Qld launches Oz’s most advanced automated vehicle

The most advanced automated vehicle in Australia has been unveiled.

The Palaszczuk Government today launched its purpose-built $1.5 million Renault ZOE2, showcasing the highly automated vehicle in a suburban environment.

For six kilometres the ZOE2 navigated roundabouts, cross streets and driveways through Shailer Park in Brisbane’s south.

Transport and Main Roads Minister Mark Bailey said the strong showing is proof Queensland wants to lead the way on automated vehicle technology.

“Not only do we want Queensland roads to be AV-ready, we want Queensland industry to be AV-ready too and to create the jobs of the future right here,” Mr Bailey said.

The specially built car is packed with high-tech sensors, LIDAR, cameras, computers and software.

It will play a crucial role in the Palaszczuk Government’s Cooperative and Highly Automated Driving program, which will travel around the state over coming years testing the state’s AV-readiness.

The Queensland public will get its first taste of the see ZOE2 at QUT’s Robotronica event, this Sunday at the Gardens Point campus.

Built by French research consortium VEDECOM, CEO Philippe Watteau said the research collaboration was looking forward to working together with Queensland researchers.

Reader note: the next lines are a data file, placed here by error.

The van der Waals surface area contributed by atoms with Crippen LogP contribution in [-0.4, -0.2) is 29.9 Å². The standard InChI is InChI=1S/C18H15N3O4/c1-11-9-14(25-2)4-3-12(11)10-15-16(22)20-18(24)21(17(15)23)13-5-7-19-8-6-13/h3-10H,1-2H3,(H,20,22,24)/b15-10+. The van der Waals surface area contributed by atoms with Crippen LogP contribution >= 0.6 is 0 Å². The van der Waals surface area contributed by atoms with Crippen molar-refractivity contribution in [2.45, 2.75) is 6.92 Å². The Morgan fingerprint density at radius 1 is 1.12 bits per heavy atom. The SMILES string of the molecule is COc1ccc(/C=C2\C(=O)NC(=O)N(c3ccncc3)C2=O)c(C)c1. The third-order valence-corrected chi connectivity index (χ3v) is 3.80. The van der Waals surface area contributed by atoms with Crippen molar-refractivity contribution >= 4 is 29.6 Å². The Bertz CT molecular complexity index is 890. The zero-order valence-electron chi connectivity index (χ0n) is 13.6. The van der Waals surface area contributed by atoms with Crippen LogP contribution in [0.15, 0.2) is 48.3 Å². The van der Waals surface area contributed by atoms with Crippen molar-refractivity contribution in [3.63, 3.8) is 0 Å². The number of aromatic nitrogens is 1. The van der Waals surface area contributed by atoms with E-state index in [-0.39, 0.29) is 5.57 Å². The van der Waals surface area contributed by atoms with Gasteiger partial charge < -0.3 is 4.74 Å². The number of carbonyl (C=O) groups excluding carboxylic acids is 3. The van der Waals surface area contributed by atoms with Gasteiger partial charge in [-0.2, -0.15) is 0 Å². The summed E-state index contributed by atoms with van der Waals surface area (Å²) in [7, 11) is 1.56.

“We are pleased to have supplied ZOE2 to TMR/QUT and are looking forward to working together in the fast-developing field of sustainable, shared and autonomous mobility,” Mr Watteau said.

“Our cooperation with Queensland researchers underpins our common goal of identifying innovative mobility solutions and reinforces France-Australia strategic cooperation in the field of innovation.”

ZOE2 is supported by the Motor Accident Insurance Commission, iMOVE Cooperative Research Centre and QUT’s Centre for Accident Research and Road Safety – Queensland (CARRS-Q).

iMOVE Australia Managing Director Ian Christianson said the research work was a crucial step to helping the nation get the best outcomes from the introduction of highly automated vehicles.

“iMOVE is pleased to support this important work, which is helping to progress our understanding of the benefits and limitations of highly automated vehicles,” Mr Christianson said.

CARRS-Q Director Professor Andry Rakotonirainy said the unique research vehicle, one of the most advanced of its type, was born from strong international collaboration and would enhance Australia’s capacity to assess the safety of automated vehicles.

“This vehicle will facilitate multidisciplinary investigations into how road users accept, adopt and cooperate with new automated systems. This highly automated vehicle will assist in identifying and addressing policy, institutional, societal and regulatory challenges to ensure their safe integration into our transport system,” Professor Rakotonirainy said.

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